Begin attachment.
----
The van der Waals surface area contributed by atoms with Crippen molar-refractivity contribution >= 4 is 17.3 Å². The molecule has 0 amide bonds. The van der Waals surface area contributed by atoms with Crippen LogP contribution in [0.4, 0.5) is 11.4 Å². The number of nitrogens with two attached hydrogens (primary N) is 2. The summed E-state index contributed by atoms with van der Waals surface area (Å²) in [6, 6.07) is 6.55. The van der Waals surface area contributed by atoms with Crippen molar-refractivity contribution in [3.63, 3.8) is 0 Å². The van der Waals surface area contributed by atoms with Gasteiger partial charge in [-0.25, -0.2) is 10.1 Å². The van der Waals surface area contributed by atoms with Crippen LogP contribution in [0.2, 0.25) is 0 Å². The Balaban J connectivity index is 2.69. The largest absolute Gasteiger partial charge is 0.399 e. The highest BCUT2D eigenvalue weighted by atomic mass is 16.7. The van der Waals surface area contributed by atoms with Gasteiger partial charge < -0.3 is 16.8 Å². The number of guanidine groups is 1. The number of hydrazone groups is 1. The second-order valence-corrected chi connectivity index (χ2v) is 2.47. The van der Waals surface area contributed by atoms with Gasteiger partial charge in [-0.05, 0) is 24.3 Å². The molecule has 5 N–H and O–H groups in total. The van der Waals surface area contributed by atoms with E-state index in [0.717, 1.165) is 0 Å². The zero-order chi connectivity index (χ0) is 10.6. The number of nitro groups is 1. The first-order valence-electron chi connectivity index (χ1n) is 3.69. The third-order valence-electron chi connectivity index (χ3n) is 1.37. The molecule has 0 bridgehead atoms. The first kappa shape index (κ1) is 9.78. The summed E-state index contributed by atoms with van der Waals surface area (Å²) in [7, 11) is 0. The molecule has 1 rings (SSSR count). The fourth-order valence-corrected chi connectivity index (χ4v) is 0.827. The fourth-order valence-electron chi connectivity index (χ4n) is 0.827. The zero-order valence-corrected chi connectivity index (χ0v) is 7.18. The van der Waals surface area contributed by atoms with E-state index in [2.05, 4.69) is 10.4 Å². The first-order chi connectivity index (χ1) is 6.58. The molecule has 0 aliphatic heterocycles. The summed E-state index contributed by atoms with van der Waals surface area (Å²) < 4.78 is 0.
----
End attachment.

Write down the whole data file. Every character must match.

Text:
The van der Waals surface area contributed by atoms with Crippen molar-refractivity contribution >= 4 is 17.3 Å². The molecule has 0 amide bonds. The van der Waals surface area contributed by atoms with Crippen LogP contribution in [0.4, 0.5) is 11.4 Å². The number of nitrogens with two attached hydrogens (primary N) is 2. The summed E-state index contributed by atoms with van der Waals surface area (Å²) in [6, 6.07) is 6.55. The van der Waals surface area contributed by atoms with Crippen molar-refractivity contribution in [3.63, 3.8) is 0 Å². The van der Waals surface area contributed by atoms with Gasteiger partial charge in [-0.25, -0.2) is 10.1 Å². The van der Waals surface area contributed by atoms with Crippen LogP contribution in [0.2, 0.25) is 0 Å². The Balaban J connectivity index is 2.69. The largest absolute Gasteiger partial charge is 0.399 e. The highest BCUT2D eigenvalue weighted by atomic mass is 16.7. The van der Waals surface area contributed by atoms with Gasteiger partial charge < -0.3 is 16.8 Å². The number of guanidine groups is 1. The number of hydrazone groups is 1. The second-order valence-corrected chi connectivity index (χ2v) is 2.47. The van der Waals surface area contributed by atoms with Gasteiger partial charge in [-0.05, 0) is 24.3 Å². The molecule has 5 N–H and O–H groups in total. The van der Waals surface area contributed by atoms with E-state index in [0.717, 1.165) is 0 Å². The zero-order chi connectivity index (χ0) is 10.6. The number of nitro groups is 1. The first-order valence-electron chi connectivity index (χ1n) is 3.69. The third-order valence-electron chi connectivity index (χ3n) is 1.37. The molecule has 0 bridgehead atoms. The first kappa shape index (κ1) is 9.78. The summed E-state index contributed by atoms with van der Waals surface area (Å²) in [7, 11) is 0. The molecule has 1 rings (SSSR count). The fourth-order valence-corrected chi connectivity index (χ4v) is 0.827. The fourth-order valence-electron chi connectivity index (χ4n) is 0.827. The zero-order valence-corrected chi connectivity index (χ0v) is 7.18. The van der Waals surface area contributed by atoms with E-state index in [2.05, 4.69) is 10.4 Å². The first-order chi connectivity index (χ1) is 6.58. The molecule has 0 aliphatic heterocycles. The summed E-state index contributed by atoms with van der Waals surface area (Å²) < 4.78 is 0.